The second movement may well contain the earliest part of the score Brahms brought to paper. In its orchestration it sharply contrasts with the first movement. The bright sounds of clarinet, trumpet, and piccolo are restored and the violins, divided into three sections, are used in their high range. However, the strings have to use mutes, and long sections are pianissimo which robs them of all brilliance. An eerie effect is thus produced, and the vision of a slow, inexorable dance of death is unfolded. But this weird mood does not prevail. Presently we hear a veritable hymn of joy intoned by those who have achieved salvation.
A powerful baritone solo is introduced in the third movement, and a moving dialogue unfolds between the single voice and the full chorus. As the crowning end of this section, Brahms introduces a mighty fugue based on a pedal point. Unfortunately the composer's intentions were misunderstood at the very first performance of this movement which took place in Vienna in December 1867, several months before the Bremen concert. Brahms prescribes in this fugue sempre con tutta laforza (always with full strength), and the timpanist, who has to repeat the same note without any break, took him at his word, playing so loudly that the rest of the music was barely audible. The audience was mystified and acted in a rather hostile manner which deeply hurt the composer. Just the same, Brahms did not change his score, as he rightly trusted the good taste of later performers.
Serenity is restored in the next movement, which is the heartpiece of the whole work: the description of Paradise. Most likely it was written early in 1865 under the immediate impression of Christiane Brahms's death. In its gentle grace it seems to reflect the image of his departed mother that the son held in his heart.
The same mood is carried over into the following movement, which contains one of the most moving and beautiful soprano solos Brahms ever wrote. Like a heavenly bird, the singer's voice rises over the soft murmuring of the chorus: "As one whom his mother comforteth, so will I comfort you."
The sixth movement contains a second baritone solo leading to a vision of the Last Judgement, which is stripped, however, by Brahms of all its horror. Instead the triumphant message is conveyed: "Death is swallowed up in victory." The movement ends in a mighty double-fugue of Handelian strength and glory.
The final movement takes up the spirit of the very first one. Not only do the texts of the two pieces display marked similarities; with unobtrusive art the music passes towards the end of this movement into the concluding strains of the first one. Thus the circle is closed, helping to provide the "German Requiem" with a completely unified, monumental character.
Brahms felt deeply inspired by the revival of antique Greek spirit in German poetry. He used Goethe's "Gesang der Parzen" (Song of the Fates), Schiller's "Nanie" (Dirge), and Holderlin's "Schicksalslied" (Song of Destiny) as a basis of choral compositions with orchestra. The earliest work - and possibly also the greatest - was the "Song of Destiny," created in the years 1868-71. The author of this text was a Swabian poet who inserted this rhymeless ode into his romantic novel "Hyperion." The basic idea of the short poem is the fearsome contrast between the bliss of the immortal gods and the despair of suffering mankind. Brahms did not share the poet's hopeless pessimism, and provided a resolution of the frightful conflict.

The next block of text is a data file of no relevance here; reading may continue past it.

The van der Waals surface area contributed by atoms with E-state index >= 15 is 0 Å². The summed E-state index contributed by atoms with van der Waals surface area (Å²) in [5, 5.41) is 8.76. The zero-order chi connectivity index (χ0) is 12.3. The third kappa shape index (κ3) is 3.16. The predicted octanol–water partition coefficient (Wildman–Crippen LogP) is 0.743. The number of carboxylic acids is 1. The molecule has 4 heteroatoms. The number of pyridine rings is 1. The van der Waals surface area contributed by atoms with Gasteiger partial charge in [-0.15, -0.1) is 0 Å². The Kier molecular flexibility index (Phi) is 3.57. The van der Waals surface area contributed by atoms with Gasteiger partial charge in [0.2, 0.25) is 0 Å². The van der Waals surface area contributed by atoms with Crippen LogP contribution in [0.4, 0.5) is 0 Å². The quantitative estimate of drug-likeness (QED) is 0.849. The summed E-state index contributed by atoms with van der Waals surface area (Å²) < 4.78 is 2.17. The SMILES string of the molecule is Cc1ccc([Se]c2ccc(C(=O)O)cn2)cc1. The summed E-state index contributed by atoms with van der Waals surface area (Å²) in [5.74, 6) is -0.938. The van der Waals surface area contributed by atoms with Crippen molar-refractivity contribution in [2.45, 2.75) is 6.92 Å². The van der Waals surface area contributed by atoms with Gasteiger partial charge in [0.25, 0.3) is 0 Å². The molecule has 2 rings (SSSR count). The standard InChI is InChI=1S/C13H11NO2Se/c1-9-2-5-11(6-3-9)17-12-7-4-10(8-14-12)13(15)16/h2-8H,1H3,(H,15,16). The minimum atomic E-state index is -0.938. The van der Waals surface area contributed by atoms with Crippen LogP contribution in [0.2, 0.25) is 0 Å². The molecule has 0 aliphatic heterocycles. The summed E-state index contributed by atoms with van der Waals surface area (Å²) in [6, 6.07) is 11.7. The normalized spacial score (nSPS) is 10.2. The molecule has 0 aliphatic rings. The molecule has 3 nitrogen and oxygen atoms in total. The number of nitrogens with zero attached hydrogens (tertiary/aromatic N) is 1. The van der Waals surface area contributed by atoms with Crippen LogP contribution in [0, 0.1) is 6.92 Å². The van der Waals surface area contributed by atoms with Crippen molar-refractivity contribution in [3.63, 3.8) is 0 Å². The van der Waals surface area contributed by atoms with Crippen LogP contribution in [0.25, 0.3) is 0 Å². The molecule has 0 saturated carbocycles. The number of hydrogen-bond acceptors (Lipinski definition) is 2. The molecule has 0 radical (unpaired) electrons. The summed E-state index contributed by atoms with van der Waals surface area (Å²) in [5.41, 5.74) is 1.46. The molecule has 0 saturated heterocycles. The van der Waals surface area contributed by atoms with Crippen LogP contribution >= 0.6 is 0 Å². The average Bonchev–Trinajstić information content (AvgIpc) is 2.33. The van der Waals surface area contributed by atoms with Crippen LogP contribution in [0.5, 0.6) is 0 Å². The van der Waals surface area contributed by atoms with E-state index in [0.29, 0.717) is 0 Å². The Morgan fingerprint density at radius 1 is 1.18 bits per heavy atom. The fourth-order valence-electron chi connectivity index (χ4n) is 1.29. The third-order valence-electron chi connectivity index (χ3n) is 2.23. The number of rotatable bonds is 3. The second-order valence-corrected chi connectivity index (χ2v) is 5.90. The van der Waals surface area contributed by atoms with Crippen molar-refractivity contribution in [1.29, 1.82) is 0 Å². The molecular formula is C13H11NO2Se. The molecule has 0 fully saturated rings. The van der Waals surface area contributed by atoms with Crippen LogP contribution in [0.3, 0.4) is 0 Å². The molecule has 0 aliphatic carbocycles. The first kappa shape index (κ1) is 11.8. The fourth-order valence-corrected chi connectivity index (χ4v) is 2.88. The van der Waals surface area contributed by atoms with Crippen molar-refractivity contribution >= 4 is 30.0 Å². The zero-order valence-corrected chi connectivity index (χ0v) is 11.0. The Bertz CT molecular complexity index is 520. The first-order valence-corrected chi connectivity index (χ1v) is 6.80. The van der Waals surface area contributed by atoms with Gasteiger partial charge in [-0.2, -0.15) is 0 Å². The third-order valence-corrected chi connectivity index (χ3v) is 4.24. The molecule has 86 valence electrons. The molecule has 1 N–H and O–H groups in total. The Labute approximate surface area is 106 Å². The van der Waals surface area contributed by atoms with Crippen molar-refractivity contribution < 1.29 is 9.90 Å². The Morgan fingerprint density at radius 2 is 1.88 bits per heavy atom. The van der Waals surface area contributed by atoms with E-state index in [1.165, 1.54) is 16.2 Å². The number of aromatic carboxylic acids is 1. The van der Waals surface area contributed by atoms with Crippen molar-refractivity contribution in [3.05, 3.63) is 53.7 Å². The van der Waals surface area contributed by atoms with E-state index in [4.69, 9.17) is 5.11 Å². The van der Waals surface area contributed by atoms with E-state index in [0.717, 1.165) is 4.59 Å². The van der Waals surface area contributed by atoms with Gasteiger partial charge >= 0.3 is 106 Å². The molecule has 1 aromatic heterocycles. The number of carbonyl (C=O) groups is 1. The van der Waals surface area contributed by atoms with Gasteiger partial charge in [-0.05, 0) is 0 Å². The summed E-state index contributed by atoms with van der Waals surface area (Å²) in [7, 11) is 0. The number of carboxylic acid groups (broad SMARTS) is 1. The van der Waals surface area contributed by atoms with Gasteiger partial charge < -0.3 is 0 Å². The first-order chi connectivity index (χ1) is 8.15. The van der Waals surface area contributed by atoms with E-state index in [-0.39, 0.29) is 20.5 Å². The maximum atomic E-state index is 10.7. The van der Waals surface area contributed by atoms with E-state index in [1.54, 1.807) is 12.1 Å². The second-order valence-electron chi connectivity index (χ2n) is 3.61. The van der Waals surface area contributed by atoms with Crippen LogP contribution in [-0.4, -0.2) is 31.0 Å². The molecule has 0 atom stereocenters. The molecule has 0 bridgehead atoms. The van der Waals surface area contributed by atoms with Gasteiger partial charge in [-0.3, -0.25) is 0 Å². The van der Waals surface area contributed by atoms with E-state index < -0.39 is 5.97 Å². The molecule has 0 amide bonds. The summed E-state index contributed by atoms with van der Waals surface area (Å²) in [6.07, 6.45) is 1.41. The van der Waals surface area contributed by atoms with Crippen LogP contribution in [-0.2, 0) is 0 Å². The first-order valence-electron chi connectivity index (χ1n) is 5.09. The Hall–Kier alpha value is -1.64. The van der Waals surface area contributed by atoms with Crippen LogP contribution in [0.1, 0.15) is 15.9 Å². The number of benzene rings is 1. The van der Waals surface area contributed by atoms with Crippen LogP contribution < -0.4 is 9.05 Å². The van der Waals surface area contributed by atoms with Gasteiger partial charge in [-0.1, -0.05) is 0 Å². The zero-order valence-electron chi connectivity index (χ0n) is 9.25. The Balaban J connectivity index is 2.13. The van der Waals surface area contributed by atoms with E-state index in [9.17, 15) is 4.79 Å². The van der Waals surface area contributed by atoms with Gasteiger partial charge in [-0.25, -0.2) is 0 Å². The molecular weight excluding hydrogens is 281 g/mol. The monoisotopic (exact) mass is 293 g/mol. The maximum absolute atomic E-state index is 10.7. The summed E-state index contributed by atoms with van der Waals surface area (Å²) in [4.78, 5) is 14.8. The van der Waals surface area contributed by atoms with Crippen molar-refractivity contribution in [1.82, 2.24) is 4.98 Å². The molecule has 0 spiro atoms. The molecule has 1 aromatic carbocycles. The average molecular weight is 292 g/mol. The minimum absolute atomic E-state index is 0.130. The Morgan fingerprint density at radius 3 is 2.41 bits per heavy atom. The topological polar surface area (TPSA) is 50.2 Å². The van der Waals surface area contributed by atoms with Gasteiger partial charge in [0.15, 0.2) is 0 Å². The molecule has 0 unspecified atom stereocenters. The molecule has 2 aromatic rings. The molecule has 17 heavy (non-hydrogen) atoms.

A lofty instrumental introduction in the key of E flat major precedes the entrance of the voices. Brahms who, as a rule, abstained from the use of German expression marks, prescribes here Langsam und sehnsuchtsvoll (slowly and full of longing). Gradually, first the altos alone and then the full chorus come in to describe the luminous clarity in which the gods dwell. At the climax "as the musician's finger does the holy strings," the strings gently strum their instruments in pizzicato to symbolise the accompaniment of heavenly lyres. Presently this picture of serene happiness is replaced by a darkly passionate Allegro in C minor. The menacing unisons and wild outcries of the chorus, supported by a turbulent, racing orchestra, create an overwhelming picture of human misery, unrest, and despair. Especially impressive is the description of mankind's uncertain fate by the violent entrance of a harsh new rhythm at the words "like water dashed between the cliffs"; it is followed by a general pause interpolated into the fortissimo passage and a sudden dispirited piano. Exhaustion seems to set in, but we are confronted by a second, even more violent outburst of hopeless despair. The vocal part ends on a note of sorrowful resignation, and at this point poet and composer part company. Brahms ends his work with an Adagio in C major, closely related to the serene instrumental introduction to the piece. The composer seems to proclaim that downtrodden humanity may rise to higher spheres and the lot of gods and men be united in one reconciling bond.